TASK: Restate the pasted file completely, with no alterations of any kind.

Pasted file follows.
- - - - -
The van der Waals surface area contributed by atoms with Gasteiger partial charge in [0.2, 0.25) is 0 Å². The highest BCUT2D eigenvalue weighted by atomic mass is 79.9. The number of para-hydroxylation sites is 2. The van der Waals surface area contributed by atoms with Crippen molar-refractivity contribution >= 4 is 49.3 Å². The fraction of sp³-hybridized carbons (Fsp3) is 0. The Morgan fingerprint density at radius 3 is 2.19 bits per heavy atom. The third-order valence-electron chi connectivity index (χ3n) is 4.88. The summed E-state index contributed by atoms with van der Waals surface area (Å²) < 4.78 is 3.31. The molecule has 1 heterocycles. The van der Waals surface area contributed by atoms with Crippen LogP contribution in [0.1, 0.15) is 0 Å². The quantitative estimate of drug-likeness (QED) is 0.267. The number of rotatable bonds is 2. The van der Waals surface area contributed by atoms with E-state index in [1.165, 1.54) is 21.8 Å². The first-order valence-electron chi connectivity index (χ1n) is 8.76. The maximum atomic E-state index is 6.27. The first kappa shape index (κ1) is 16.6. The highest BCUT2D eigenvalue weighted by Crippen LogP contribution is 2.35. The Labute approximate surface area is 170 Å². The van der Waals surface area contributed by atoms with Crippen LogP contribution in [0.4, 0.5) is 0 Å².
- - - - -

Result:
The van der Waals surface area contributed by atoms with Gasteiger partial charge in [0.2, 0.25) is 0 Å². The highest BCUT2D eigenvalue weighted by atomic mass is 79.9. The number of para-hydroxylation sites is 2. The van der Waals surface area contributed by atoms with Crippen molar-refractivity contribution >= 4 is 49.3 Å². The fraction of sp³-hybridized carbons (Fsp3) is 0. The Morgan fingerprint density at radius 3 is 2.19 bits per heavy atom. The third-order valence-electron chi connectivity index (χ3n) is 4.88. The summed E-state index contributed by atoms with van der Waals surface area (Å²) < 4.78 is 3.31. The molecule has 1 heterocycles. The van der Waals surface area contributed by atoms with Crippen LogP contribution in [0.1, 0.15) is 0 Å². The quantitative estimate of drug-likeness (QED) is 0.267. The number of rotatable bonds is 2. The van der Waals surface area contributed by atoms with E-state index in [1.165, 1.54) is 21.8 Å². The first-order valence-electron chi connectivity index (χ1n) is 8.76. The maximum atomic E-state index is 6.27. The first kappa shape index (κ1) is 16.6. The highest BCUT2D eigenvalue weighted by Crippen LogP contribution is 2.35. The Labute approximate surface area is 170 Å². The van der Waals surface area contributed by atoms with Crippen LogP contribution in [0.4, 0.5) is 0 Å².